The Sisters Brothers by Patrick deWitt [A Review]

With a cover that will grab you from the shelf sooner than you grab it, The Sisters Brothers promises a light entertaining read and a new take on the Western. With a Booker Prize shortlisting it promises even more, but does it deliver?

ThesistersbrotherscoverTwo brothers – Eli and Charlie Sisters – leave Oregon on horseback, heading for gold-rush-era California on a mission. The Sisters brothers, hired guns who work for a man known only as the Commodore, are charged to find Hermann Kermit Warm and kill him, but not before extracting certain information from him.

While Charlie loves the life of a contract killer in the West – a life of brandy, whores and easy money for a man as good a shot as he is – Eli is losing his taste for it. Eli increasingly feels he would like nothing more than a simple life, maybe running a store with a good woman by his side. He feels pretty sure that this job will be his last. But an easy life is hard to find out West, a good woman even harder and his loyalty towards his brother is being tested.

Meanwhile their journey west is far from straightforward. The brothers endure more than one misadventure and are delayed by more than one hangover. But on reaching their destination, the discovery of what the Commodore wants from Warm turns everything on its head and even Charlie starts questioning his loyalty to the Commodore.

While a light, easy and enjoyable read, the tone of The Sisters Brothers is somewhat elegiac, particularly as it is the more troubled Eli who is narrating. The structure is episodic with each stop on their trip bringing eccentric characters, new dangers and experiences which will leave their mark and come to bear later in the tale. This framed structure in story-telling is what I like best in the Western, the space travel sci-fi or the Greek hero island-hopping across the archipelago. But that was not best utilised here. The short chapters give a sense of momentum that hides the slowness and fragmented, stop-start nature of the story.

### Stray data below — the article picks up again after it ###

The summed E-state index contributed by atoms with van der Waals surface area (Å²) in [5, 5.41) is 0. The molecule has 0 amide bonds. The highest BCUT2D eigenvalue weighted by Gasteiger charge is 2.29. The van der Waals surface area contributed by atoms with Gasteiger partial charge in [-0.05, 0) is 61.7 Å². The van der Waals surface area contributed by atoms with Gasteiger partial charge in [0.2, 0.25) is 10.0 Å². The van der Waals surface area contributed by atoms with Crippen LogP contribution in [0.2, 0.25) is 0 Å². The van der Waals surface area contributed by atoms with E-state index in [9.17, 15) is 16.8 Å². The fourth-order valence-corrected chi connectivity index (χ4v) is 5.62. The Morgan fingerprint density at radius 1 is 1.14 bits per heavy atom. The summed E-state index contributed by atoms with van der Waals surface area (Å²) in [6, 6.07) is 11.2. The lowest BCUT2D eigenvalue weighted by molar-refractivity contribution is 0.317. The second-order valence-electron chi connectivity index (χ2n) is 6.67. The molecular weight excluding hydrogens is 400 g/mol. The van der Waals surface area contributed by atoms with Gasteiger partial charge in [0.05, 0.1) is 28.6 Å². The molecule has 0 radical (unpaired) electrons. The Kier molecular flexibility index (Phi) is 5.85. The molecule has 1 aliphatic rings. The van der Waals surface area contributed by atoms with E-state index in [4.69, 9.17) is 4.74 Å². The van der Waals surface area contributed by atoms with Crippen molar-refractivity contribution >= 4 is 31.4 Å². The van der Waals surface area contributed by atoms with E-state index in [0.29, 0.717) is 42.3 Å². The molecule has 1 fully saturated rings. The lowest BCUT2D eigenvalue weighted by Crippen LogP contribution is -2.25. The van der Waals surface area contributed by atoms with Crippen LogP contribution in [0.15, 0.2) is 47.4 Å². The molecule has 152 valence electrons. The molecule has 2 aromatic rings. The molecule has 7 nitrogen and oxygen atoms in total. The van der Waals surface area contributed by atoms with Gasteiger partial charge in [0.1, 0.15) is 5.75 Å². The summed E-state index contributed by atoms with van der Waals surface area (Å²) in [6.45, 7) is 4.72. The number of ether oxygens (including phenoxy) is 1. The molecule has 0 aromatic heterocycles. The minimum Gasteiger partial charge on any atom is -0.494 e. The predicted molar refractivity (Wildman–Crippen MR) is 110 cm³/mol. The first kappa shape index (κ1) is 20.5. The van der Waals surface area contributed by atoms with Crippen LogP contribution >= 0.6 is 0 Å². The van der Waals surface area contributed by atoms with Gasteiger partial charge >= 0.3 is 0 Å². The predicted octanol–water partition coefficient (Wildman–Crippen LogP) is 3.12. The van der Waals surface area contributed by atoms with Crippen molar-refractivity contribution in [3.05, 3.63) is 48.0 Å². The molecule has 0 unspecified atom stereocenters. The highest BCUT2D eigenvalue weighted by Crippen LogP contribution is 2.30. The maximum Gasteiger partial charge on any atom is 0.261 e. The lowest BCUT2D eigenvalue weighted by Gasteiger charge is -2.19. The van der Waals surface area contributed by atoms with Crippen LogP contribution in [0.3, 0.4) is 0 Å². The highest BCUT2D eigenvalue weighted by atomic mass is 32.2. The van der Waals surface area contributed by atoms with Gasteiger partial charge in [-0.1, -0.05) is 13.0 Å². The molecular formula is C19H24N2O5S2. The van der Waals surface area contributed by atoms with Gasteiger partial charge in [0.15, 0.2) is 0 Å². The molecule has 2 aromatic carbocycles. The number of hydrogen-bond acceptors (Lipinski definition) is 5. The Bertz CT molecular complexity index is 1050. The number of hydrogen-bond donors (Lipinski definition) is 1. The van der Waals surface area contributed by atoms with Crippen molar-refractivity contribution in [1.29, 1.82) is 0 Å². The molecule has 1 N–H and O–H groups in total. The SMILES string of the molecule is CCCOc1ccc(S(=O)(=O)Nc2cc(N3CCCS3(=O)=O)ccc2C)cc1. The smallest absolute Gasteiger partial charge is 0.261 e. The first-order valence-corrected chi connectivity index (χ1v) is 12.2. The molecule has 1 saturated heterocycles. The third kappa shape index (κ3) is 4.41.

But, this is not your clichéd Western with predictable black-and-white characters whose motivations are simple. It is more contemporary in the sense that the characters and their desires are more complex and changeable. The style and tone should draw readers who may not otherwise dip their nose into a Western novel.

That being said, while I did enjoy The Sisters Brothers and it was interesting and at times even a little innovative, I can’t say that it I loved it. Having now read it twice, I don’t think I will return to it again. I don’t find myself convinced that it is literature either. The novel was shortlisted for the Booker Prize in 2011 (and won other prizes besides), but I don’t think it is a potential classic of our time to be revisited in future (unless it gets made into a hit film). It’s too light, there is very little in terms of description to give you a real sense of the location, period, the depths of the souls of the characters and their longing. It lacks tension. I did not get the impression that this was a work of brilliance.

The ‘innovation’ can also be deceptive. The novel is interrupted with intermissions and recurring characters appear whose purpose is unclear. In interviews, author Patrick deWitt admitted that these aspects of the novel have no purpose or intention behind them. Likewise he is reluctant to imply that the novel has any message or moral behind it. The only intention is to tell a story, its only purpose to entertain.